Washing one’s hands well and frequently is one of the most effective ways to prevent the spread of COVID-19. Hand hygiene is something children need to be reminded of and shown often, even in pre-pandemic times. Pass down easy “rules of thumb” for your child to remember, like washing your hands for as long as it takes to sing “the happy birthday song”. Children should be washing their hands before and after eating and taking off their masks. A fun game to play with your children to motivate them to wash their hands at school is to draw a little picture (smiley face) on their palms with a maker in the morning and then challenge them to wash their hands enough times at school that when they come home, the picture has completely washed off. 

Add masks to your “back to school” shopping list. If your child is required to wear a mask in school, make it a mask of their choice. There are different styles, from ones that loop around your ears, tie at the back of the head, or face shields, disposable and reusable. For younger children who are not used to wearing a mask for a long time, start practicing mask wearing at home with rewards for every time milestone achieved.

Wearing a mask is how we can prevent little droplets coming from other people breathing, sneezing or coughing from entering our own mouth and nose; the mask is like a personal forefield. If your children are playing closely with other children in the school yard, encourage them to protect their friends and themselves by wearing a mask even outside.

Talking to your children about how to properly wear a mask over your mouth and nose as well as practicing taking off the mask and putting it back on without touching the outside (exposed) part of the mask are all helpful tips to equip your children with before school resumes. It is fine to wear the same mask for the entire day; however, having an extra mask is important if your child accidentally breaks, drops or gets their mask wet.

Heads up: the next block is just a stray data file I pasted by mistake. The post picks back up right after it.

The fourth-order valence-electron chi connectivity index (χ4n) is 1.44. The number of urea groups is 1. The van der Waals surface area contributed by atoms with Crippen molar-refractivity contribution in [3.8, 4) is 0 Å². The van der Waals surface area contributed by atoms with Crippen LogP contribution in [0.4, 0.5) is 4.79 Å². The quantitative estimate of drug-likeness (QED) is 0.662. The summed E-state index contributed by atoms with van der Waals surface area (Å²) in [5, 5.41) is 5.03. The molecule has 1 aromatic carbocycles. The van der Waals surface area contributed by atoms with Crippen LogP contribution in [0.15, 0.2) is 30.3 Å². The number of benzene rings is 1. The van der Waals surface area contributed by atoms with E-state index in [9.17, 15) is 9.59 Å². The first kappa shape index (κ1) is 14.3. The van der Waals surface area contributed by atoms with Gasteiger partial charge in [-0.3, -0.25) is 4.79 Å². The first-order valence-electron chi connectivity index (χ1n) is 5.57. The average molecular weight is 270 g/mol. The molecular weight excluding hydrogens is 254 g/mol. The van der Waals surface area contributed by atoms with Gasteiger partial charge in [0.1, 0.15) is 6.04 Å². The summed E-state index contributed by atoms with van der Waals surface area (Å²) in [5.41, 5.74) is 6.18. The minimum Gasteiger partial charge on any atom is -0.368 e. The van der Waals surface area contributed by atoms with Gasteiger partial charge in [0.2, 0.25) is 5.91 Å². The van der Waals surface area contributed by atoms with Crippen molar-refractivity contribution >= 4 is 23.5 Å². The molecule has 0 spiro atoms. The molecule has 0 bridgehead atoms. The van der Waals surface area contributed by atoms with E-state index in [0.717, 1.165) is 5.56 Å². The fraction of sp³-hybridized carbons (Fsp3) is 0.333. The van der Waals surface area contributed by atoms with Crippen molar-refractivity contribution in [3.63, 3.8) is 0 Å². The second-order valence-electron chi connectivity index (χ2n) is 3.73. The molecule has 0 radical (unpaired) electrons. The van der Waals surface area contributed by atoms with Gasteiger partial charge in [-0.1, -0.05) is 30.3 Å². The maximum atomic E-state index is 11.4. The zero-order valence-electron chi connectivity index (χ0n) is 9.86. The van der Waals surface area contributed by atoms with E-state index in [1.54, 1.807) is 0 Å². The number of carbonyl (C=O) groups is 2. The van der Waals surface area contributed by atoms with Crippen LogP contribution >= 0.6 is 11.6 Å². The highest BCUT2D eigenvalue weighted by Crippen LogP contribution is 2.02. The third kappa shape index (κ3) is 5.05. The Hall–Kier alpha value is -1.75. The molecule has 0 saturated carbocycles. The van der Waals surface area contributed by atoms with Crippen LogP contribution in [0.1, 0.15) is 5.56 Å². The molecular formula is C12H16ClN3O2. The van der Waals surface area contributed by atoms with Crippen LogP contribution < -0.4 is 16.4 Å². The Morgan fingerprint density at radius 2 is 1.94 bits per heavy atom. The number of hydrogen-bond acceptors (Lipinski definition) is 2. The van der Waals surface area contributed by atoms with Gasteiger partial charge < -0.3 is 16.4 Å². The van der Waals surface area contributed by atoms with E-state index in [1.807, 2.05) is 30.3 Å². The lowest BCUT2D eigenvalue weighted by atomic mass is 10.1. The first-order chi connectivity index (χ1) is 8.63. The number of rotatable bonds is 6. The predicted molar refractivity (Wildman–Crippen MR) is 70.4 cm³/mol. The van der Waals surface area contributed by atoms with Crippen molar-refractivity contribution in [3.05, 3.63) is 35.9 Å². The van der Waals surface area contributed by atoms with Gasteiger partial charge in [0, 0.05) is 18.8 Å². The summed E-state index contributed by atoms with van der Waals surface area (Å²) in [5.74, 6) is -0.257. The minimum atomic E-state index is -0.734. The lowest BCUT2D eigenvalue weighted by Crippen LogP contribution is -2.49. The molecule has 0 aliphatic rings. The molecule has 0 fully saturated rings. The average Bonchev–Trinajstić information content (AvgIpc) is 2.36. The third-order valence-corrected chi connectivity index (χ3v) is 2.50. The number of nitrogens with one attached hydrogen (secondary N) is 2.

Physical distancing is probably the most difficult thing for children to practice, especially when they are around their peers. By keeping physical distance from others, those infected with the virus are less likely to spread it. When you are six feet or more apart from another person, those droplets that exit our bodies from breathing, sneezing or coughing just fall to the ground.  Explaining this simple science to your children will empower them with the understanding of why they should stay six feet from people not in their family. Talk to your child about what six feet looks like by drawing comparisons with other things in their lives like: A bed, long hockey stick, standing with your arms stretched out. 

Although going back to school, meeting and interacting with a lot of people and risking the spread of the virus is nerve racking, going back to school is also an exciting time where friends reconnect and kids come home with exciting stories to share with their families; something we’ve been missing for a long time. Going back to school is good for your child’s mental health and social development and by taking some of the steps outlined above, we can ensure our children benefit from school safely. 

At Synergy Health Advisors, we understand it has been a difficult year and the anxiety going back to school presents.

We are here to help you protect yourself and your loved ones by offering guidance and a variety of COVID-19 tests, including same-day RT-PCR – the universally accepted test.